Hi everyone, it’s Steph again. This week, I’m going to follow up Ronnie’s post about Guatemalan education with one of my own. She gave you the facts and figures about students; I’m going to focus on teachers. Through research and observation, we’re starting to get a feel for how things work—or don’t work—in San Andres schools.
I’m going to start with the good news: We have run into people here who understand the incredible value of education. George, who is about our age, is one of a group that comes to the biblioteca most nights to practice English with us. He is passionately interested in business, and spends his free time traveling to a larger library in Flores (the nearest city) to read textbooks on marketing, administration, law and finance. He works in a hotel now, hoping to earn enough money to continue his studies. And his education isn’t the only one he’s working hard for—he is constantly pushing his younger sister to stay in school and stay focused. He must be on a tight budget (not many jobs here pay well enough to allow for much saving), but he has promised to buy her a bike if she studies hard, and he intends to deliver.
Unfortunately for the children of Guatemala, George will probably never become a teacher. Good students like George rarely find their way into teaching. On the contrary, a teaching career is often the path of least resistance, taken by those who simply don’t have another goal. It’s frighteningly easy to become a teacher. All you have to do is graduate from diversificado, or high school. Students here specialize after basico, or middle school, by choosing a high school based on their intended career. For a teaching certificate, you have to study for just three years after basico, which means that if you complete your studies on time, you’ll be in front of a classroom at age 17 or 18.
The paycheck, though small, is steady, and job security is virtually guaranteed. Plus, the hours are minimal. The school day is shorter here, and class is rarely held on Fridays. Holidays (far more than are mandated by the government), assemblies, and celebrations subtract even more hours from the class schedule. Even when teachers are in front of the class, they aren’t being held accountable in any way for what their students learn. In many cases they aren’t even accountable for their own attendance. It’s not a system designed to attract the most dedicated education professionals.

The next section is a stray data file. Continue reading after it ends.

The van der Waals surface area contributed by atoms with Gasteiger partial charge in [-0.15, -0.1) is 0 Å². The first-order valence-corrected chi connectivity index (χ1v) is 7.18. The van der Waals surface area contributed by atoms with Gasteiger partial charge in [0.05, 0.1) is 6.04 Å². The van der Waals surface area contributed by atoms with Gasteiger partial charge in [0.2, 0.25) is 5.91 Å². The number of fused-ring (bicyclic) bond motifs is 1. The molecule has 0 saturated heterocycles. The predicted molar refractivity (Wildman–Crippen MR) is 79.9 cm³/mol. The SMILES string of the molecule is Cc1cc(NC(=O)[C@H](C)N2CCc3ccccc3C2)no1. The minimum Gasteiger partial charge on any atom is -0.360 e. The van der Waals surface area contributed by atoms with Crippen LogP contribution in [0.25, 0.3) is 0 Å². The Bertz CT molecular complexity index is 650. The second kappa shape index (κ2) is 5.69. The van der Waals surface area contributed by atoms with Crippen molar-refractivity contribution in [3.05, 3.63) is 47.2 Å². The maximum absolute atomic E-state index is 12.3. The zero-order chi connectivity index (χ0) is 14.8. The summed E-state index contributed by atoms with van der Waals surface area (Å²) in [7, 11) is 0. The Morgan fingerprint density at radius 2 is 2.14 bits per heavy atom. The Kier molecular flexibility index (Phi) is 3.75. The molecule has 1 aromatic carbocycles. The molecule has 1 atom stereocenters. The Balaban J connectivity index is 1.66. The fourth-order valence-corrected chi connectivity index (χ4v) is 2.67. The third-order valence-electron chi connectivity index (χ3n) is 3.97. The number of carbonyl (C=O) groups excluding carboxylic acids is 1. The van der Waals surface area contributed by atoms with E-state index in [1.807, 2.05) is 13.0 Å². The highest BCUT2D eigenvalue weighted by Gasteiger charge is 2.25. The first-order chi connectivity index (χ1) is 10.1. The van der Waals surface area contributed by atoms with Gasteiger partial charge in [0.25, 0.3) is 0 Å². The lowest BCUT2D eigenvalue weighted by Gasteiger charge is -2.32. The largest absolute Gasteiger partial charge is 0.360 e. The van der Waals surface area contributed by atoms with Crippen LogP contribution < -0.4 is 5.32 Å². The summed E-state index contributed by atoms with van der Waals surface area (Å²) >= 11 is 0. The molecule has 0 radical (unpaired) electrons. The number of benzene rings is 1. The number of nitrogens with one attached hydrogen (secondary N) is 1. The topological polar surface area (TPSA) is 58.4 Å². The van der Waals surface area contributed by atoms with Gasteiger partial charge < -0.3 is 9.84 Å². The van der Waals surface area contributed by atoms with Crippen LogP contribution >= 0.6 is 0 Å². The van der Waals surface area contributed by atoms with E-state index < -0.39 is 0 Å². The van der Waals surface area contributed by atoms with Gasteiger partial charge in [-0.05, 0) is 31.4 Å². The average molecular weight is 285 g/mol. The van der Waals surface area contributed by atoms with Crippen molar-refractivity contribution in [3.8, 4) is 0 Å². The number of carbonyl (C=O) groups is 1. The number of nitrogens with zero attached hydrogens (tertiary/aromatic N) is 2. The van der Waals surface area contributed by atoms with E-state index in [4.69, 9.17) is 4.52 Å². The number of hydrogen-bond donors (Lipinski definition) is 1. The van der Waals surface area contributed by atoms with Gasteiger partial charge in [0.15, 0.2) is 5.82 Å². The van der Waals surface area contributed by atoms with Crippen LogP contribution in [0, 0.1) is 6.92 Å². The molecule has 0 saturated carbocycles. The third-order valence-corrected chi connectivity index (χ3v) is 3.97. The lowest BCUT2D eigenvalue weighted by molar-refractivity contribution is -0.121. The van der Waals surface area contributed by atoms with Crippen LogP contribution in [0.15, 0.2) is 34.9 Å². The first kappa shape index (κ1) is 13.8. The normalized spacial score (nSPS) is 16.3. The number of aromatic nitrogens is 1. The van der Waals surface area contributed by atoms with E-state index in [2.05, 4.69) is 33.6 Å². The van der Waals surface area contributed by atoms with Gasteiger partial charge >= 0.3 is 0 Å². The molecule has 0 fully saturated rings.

Given all of this, it would be fairly incredible if schools here managed to operate with any degree of efficiency. Unfortunately, what we have seen is what you would expect from a system that doesn’t recruit strong teachers, train them properly, or hold them accountable for doing their jobs. A third grade class that we observed consisted of 35 minutes of students running in and out of the room, wandering around talking to each other, throwing things, and standing on desks, while the teacher quietly went over a very short list of the changes that boys and girls go through at puberty.
This utter chaos seems to be the norm with younger kids, and, though the volume goes down as they get older, we have seen little evidence that the amount of learning goes up. We are still learning how to navigate this system in which no one knows more than a day in advance when—or if—there will be class. We’ve made some progress—future posts will tell you a little bit about our work teaching English—and we’ll continue to do our best. But perhaps the most encouraging news lies with the School of Natural Resources. Run by Volunteer Peten’s director, this unique institution exists outside of the broken system. Our interactions with its teachers and students, and great experiences observing classes there, have impressed upon us the possibility of creating real educational opportunities, if not for all kids in San Andres, at least for a few that are motivated to seek them out. My next post will introduce the school in more detail—the teachers, the kids, the challenges, and the progress that’s being made.